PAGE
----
10/22/2010, 00.00
INDIA
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Micro credit driving people to suicide in India

by Nirmala Carvalho
Developed and launched by Nobel laureate Mohammad Yunus, micro financing has turned into a system of brutal exploitation where agents push debtors to take their own lives in order collect insurance money to pay off their debts. In six weeks, 45 confirmed cases of suicide have been attributed to this reason. An activist slams the system as something “worse than Nazism”.

Mumbai (AsiaNews) – Micro credit is a system to exploit humans, cruel like Nazism, based on the sole criterion of profit. There is no interest in improving the social conditions of the poor, only in making money. “Markets are essential, but markets should be based on ethics and values.” Those operating micro finance institutions “have no ethics,” said Lenin Raghunvashi, a human rights activist. He spoke to AsiaNews about a recent spate of suicides in connection with micro finance institutions.

A recently released study by the Indian government indicated that officials in such agencies were inciting debtors to commit suicide if they could not repay their loan because, this way, insurance companies would pay in their lieu. In the past six weeks, at least 45 suicides can be attributed to such micro credit practices with some certainty.

Sujata Sharma, project director of the District Rural Development Authority (DRDA) in Warangal agrees. Agents for micro finance institutions “are provoking defaulters to commit suicide as all the borrowers are covered by insurance and if the defaulting member dies,” the institutions “will get the repayment from the insurance company," she said.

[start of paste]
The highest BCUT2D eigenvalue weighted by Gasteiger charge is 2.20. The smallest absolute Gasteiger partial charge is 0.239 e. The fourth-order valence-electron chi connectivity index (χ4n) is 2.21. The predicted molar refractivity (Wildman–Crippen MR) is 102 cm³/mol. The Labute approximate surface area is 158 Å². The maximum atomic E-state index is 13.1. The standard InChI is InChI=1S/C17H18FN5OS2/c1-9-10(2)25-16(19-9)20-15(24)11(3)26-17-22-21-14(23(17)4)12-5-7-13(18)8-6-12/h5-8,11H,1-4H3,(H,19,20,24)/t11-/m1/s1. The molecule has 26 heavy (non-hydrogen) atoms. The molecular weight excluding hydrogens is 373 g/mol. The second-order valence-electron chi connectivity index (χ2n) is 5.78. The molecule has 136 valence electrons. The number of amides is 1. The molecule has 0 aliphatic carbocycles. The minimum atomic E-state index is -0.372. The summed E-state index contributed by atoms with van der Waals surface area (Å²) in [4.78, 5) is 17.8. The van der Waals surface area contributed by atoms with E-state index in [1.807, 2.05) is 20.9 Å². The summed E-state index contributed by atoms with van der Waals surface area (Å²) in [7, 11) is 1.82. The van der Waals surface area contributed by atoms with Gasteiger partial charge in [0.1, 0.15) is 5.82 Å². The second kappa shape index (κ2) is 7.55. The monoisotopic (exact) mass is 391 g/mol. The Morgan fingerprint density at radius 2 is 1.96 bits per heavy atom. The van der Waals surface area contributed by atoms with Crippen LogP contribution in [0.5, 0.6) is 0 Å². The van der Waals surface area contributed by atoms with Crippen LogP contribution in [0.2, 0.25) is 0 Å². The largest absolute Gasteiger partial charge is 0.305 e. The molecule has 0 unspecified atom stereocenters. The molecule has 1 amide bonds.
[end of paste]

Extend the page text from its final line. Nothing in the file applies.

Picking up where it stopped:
The study shows quite clearly that micro credit, not only did not help the lower classes, but often made matters worse for the poor. In most cases, "there was an element of wasteful expenditure by the poor due to the availability of the easy loans from the MFIs (micro finance institutions). The presence of easy loans at the doorstep has certainly played a stimulatory role," the study found. In addition, people tended not to take out a loan for business purposes, but rather for futile consumption.

The six main reasons for loans were marriages, death ceremonies and certain other religious rituals, medical expenses for ailments not covered by Arogyasri (health insurance plan), repayment of old debts, and children's education. Largely, micro finance institutions did not lend money for business plans.

The brainchild of Mohammad Yunus, an economist and Nobel Prize winner, the idea of micro financing was an apparent stroke of genius.  Instead of setting up bank branches in poor areas and provide loans in exchange of guarantees, micro finance institutions set up a system that would hand out money to local agents (often from upper caste background) tasked with loaning and collecting the money.

According to Raghunvashi, the 2007 Gwangju Prize for human rights, “muscle men” from “upper castes” started working “as agents and earning commissions of nearly 20 per cent on the loans”.

In one village in Uttar Pradesh, four officials from micro finance institutions were handing out the money. However, “People were taking loans from one to repay the other, leading to a vicious cycle of debts,” he said. Some were pushed over the edge, and committed suicide. Many of these agents are upped caste Hindus, who dominate the system and tend to degrade other human beings.

By contrast, in our villages Raghunvashi said, “we are trying to get people not to fall into this trap. We try to help the poor get bank loans, but only if they are really plan to start a business. We want to link banker and debtor in ways that would allow a labourer become an owner and acquire some dignity.”

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